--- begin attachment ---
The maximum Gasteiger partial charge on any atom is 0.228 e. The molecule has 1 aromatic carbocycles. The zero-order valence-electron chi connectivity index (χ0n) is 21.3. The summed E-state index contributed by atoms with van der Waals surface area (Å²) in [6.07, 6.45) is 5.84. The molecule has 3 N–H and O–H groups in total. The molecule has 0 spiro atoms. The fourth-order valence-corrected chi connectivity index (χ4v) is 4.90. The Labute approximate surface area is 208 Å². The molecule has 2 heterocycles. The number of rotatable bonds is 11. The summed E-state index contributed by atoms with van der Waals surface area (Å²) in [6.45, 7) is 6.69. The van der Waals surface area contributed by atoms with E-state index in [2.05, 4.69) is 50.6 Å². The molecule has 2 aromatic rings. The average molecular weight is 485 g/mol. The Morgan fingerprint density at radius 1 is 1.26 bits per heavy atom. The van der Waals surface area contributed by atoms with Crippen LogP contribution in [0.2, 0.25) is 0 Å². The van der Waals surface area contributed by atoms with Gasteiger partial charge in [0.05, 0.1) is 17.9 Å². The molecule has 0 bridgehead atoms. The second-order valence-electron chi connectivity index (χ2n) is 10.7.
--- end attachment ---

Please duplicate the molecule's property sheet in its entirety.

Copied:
The maximum Gasteiger partial charge on any atom is 0.228 e. The molecule has 1 aromatic carbocycles. The zero-order valence-electron chi connectivity index (χ0n) is 21.3. The summed E-state index contributed by atoms with van der Waals surface area (Å²) in [6.07, 6.45) is 5.84. The molecule has 3 N–H and O–H groups in total. The molecule has 0 spiro atoms. The fourth-order valence-corrected chi connectivity index (χ4v) is 4.90. The Labute approximate surface area is 208 Å². The molecule has 2 heterocycles. The number of rotatable bonds is 11. The summed E-state index contributed by atoms with van der Waals surface area (Å²) in [6.45, 7) is 6.69. The van der Waals surface area contributed by atoms with E-state index in [2.05, 4.69) is 50.6 Å². The molecule has 2 aromatic rings. The average molecular weight is 485 g/mol. The Morgan fingerprint density at radius 1 is 1.26 bits per heavy atom. The van der Waals surface area contributed by atoms with Crippen LogP contribution in [0.2, 0.25) is 0 Å². The van der Waals surface area contributed by atoms with Gasteiger partial charge in [0.05, 0.1) is 17.9 Å². The molecule has 0 bridgehead atoms. The second-order valence-electron chi connectivity index (χ2n) is 10.7.